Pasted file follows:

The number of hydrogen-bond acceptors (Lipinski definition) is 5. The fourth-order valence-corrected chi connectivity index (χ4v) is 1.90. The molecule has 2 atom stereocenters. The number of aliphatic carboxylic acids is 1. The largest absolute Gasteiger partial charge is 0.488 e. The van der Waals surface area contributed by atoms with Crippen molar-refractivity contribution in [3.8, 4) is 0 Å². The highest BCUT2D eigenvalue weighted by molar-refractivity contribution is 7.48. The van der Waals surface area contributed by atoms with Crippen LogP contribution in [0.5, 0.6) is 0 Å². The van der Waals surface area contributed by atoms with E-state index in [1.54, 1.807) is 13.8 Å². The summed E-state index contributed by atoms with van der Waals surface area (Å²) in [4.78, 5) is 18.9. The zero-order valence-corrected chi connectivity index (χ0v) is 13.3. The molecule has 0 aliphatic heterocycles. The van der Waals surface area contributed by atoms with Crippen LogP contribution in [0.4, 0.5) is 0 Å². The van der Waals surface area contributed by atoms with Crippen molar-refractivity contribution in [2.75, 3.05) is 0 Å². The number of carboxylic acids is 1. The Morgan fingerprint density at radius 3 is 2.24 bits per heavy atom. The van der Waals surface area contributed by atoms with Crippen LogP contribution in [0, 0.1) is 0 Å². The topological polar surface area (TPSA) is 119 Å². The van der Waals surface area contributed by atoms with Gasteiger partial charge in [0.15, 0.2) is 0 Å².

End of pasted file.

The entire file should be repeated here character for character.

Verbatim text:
The number of hydrogen-bond acceptors (Lipinski definition) is 5. The fourth-order valence-corrected chi connectivity index (χ4v) is 1.90. The molecule has 2 atom stereocenters. The number of aliphatic carboxylic acids is 1. The largest absolute Gasteiger partial charge is 0.488 e. The van der Waals surface area contributed by atoms with Crippen molar-refractivity contribution in [3.8, 4) is 0 Å². The highest BCUT2D eigenvalue weighted by molar-refractivity contribution is 7.48. The van der Waals surface area contributed by atoms with Crippen LogP contribution in [0.5, 0.6) is 0 Å². The van der Waals surface area contributed by atoms with E-state index in [1.54, 1.807) is 13.8 Å². The summed E-state index contributed by atoms with van der Waals surface area (Å²) in [4.78, 5) is 18.9. The zero-order valence-corrected chi connectivity index (χ0v) is 13.3. The molecule has 0 aliphatic heterocycles. The van der Waals surface area contributed by atoms with Crippen LogP contribution in [0.4, 0.5) is 0 Å². The van der Waals surface area contributed by atoms with Crippen molar-refractivity contribution in [2.75, 3.05) is 0 Å². The number of carboxylic acids is 1. The Morgan fingerprint density at radius 3 is 2.24 bits per heavy atom. The van der Waals surface area contributed by atoms with Crippen LogP contribution in [0, 0.1) is 0 Å². The topological polar surface area (TPSA) is 119 Å². The van der Waals surface area contributed by atoms with Gasteiger partial charge in [0.15, 0.2) is 0 Å².